As we all know, folks who apply early for Social Security benefits because they have become disabled, generally get turned down the first time. And the second. And the third. Often, it’s as if the Social Security Administration is in collusion with the legal profession, not granting benefits until an attorney has been hire – regardless of how ill, or even close to death, the applicant may be.
When they finally do get approved for SSDI benefits, the benefit is approved, retroactive to when they first filed, which could mean 3 or 4 years benefits all at once.
As we also know, had they gotten SS benefits all along, most likely, none of the benefits would have been taxed. But getting a big chunk like that takes their MAGI (modified adjusted gross income, including SS benefits) over the $25,000 or $32,000 exclusion for Social Security benefits.
And true, we also know there is a special calculation to deal with this, by making a lump-sum election. This definitely can reduce the taxes due.
BUT…is SSDI taxable at all?
The question came up, and TaxMama® started investigating. What if SSDI benefits come from the Supplemental Security Income fund (SSI)? SSI benefits are not taxable.
Publication 915 alerts you:
Supplemental security income (SSI) payments. Social security benefits do not include SSI payments, which are not taxable. Do not include these payments in your income.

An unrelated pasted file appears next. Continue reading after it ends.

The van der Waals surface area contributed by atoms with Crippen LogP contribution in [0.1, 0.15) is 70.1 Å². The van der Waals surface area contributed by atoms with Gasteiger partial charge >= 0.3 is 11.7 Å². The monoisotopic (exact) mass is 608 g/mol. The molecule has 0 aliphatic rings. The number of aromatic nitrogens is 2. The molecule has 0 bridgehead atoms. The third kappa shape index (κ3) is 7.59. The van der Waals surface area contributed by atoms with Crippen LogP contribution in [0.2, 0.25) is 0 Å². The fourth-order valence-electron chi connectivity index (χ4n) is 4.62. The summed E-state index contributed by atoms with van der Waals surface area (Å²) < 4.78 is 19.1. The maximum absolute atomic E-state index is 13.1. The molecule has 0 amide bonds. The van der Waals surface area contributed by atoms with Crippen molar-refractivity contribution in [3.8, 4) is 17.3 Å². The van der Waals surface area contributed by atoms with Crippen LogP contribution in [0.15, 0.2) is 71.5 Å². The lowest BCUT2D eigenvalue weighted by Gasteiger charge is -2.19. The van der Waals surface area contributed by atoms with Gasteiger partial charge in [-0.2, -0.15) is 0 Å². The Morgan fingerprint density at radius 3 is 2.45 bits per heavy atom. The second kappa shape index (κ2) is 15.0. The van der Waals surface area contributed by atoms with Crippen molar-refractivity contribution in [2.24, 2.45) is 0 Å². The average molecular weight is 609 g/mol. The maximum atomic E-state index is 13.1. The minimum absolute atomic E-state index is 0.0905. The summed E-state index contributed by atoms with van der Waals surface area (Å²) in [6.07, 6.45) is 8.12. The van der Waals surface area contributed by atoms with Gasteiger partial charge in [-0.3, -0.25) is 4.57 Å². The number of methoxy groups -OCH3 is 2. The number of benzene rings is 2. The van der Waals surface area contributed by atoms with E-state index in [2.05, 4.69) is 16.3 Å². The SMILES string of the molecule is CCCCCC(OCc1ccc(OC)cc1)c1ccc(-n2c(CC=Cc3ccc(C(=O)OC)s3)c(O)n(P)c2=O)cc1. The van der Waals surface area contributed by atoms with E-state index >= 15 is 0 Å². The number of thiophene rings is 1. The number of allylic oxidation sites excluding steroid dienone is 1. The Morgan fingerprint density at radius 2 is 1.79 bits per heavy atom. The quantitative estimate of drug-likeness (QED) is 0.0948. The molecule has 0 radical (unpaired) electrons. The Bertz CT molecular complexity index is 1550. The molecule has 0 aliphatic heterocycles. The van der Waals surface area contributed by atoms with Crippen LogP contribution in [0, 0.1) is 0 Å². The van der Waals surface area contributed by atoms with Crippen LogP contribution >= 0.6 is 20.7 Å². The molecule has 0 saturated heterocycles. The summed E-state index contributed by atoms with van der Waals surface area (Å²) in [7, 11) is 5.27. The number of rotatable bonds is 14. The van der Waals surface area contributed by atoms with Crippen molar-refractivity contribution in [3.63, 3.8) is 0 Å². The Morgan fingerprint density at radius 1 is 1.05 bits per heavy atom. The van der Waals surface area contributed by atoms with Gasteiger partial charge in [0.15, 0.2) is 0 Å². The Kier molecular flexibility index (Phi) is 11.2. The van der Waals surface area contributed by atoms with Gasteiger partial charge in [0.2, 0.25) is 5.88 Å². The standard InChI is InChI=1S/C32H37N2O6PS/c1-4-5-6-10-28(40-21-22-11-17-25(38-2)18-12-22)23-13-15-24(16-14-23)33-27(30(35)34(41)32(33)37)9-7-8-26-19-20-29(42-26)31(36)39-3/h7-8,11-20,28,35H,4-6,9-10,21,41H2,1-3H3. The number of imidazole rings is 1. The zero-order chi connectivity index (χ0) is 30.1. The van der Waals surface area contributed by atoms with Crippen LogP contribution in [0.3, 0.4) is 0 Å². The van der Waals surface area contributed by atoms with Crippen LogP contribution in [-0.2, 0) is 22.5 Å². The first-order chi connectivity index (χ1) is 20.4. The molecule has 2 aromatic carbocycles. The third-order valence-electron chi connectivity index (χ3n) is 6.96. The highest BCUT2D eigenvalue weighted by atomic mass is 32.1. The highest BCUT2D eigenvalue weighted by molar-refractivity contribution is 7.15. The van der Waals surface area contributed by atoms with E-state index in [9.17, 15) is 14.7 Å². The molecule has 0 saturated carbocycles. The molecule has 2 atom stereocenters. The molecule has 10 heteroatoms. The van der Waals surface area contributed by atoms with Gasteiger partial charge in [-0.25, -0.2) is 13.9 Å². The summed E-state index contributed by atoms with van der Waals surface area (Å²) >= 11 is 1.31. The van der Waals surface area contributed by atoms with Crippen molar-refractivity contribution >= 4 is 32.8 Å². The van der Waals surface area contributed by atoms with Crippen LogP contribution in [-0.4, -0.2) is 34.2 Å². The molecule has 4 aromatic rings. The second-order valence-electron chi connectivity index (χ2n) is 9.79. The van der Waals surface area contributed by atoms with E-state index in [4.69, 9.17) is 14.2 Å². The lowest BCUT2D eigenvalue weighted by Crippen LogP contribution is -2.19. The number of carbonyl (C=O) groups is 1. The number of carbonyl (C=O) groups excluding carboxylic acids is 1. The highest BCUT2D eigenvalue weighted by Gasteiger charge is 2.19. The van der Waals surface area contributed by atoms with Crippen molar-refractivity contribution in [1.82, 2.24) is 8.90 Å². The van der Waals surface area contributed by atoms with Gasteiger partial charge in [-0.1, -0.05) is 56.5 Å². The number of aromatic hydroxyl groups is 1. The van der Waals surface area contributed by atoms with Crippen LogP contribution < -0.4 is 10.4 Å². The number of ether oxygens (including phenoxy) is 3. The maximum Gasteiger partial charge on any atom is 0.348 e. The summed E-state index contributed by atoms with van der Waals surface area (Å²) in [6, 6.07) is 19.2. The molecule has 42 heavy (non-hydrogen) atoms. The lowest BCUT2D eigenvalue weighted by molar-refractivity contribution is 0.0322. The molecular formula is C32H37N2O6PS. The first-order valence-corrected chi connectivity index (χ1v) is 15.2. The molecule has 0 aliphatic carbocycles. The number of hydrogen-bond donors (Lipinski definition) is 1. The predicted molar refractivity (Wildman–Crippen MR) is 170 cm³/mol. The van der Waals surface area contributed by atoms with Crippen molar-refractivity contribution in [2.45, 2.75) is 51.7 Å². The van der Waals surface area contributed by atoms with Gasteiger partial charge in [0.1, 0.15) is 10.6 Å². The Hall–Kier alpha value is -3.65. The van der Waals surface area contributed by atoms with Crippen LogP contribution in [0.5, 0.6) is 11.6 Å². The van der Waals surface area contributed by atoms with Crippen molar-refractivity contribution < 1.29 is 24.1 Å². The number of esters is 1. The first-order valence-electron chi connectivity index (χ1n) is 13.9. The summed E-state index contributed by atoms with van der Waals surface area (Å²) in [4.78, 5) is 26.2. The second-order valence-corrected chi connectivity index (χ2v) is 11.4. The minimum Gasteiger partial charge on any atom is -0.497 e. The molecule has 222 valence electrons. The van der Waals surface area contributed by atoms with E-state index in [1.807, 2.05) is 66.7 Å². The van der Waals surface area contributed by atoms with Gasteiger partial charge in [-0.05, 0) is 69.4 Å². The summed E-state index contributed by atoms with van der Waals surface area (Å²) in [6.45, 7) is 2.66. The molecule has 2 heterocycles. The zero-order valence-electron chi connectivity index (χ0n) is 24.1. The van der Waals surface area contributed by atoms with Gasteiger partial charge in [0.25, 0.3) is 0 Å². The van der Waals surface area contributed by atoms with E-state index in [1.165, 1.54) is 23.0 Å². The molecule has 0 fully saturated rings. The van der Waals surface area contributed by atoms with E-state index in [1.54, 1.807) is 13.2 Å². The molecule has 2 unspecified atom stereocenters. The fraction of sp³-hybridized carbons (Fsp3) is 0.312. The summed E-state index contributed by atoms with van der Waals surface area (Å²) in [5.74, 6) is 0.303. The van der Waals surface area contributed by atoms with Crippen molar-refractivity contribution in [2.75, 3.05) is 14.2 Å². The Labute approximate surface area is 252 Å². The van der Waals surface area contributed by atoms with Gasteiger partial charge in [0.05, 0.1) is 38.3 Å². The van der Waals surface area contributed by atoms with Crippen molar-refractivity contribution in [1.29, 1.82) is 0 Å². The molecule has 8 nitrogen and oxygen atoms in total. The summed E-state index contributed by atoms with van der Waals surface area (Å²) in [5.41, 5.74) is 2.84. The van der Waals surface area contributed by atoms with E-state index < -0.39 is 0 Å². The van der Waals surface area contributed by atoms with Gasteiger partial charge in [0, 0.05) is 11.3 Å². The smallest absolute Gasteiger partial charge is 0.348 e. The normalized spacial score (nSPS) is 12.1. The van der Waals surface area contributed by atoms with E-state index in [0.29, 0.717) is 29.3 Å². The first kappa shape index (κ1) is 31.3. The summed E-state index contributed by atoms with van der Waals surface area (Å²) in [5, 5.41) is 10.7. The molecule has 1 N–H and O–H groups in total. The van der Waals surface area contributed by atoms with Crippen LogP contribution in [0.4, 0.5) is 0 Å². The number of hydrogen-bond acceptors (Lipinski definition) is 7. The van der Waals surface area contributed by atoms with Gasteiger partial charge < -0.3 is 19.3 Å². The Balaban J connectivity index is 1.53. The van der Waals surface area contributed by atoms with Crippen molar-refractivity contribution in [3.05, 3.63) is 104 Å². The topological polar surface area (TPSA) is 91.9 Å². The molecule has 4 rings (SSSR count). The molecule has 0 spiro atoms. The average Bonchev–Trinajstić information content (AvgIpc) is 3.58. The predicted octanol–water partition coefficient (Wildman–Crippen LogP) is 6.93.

Since the disability benefits are coming to you early, are they drawn from the regular SS fund? Or do they come from SSI fund? No one seems to have looked into this question.
So TaxMama® posed it to the IRS. The question got passed around a few times to various staff members in the Washington, DC offices. Until it finally came to one person who was able to get a definitive answer. This fellow from the IRS’s DC Press Corps is generally one of the more delightful and helpful folks there. He was utterly surprised to learn that SSDI benefits come from the SSI fund – and are therefore not taxable income at all!
All these years, we’ve been overtaxing our clients by taxing their lump sum benefits - and adding their SSDI income to their regular taxable income.
It’s time to go and amend all those tax returns. Well, at least for the open years…
Just think, what a hero you’re going to be, getting your clients back all those refunds!
Unfortunately my friends, this is an April Fool’s joke.
Everything in this article is true, except the final conclusion. I really did do some digging, since it did seem plausible. Eric Smith at the IRS press office, did verify that SSDI benefits come from the regular fund and are taxable as if they were regular Social Security benefits.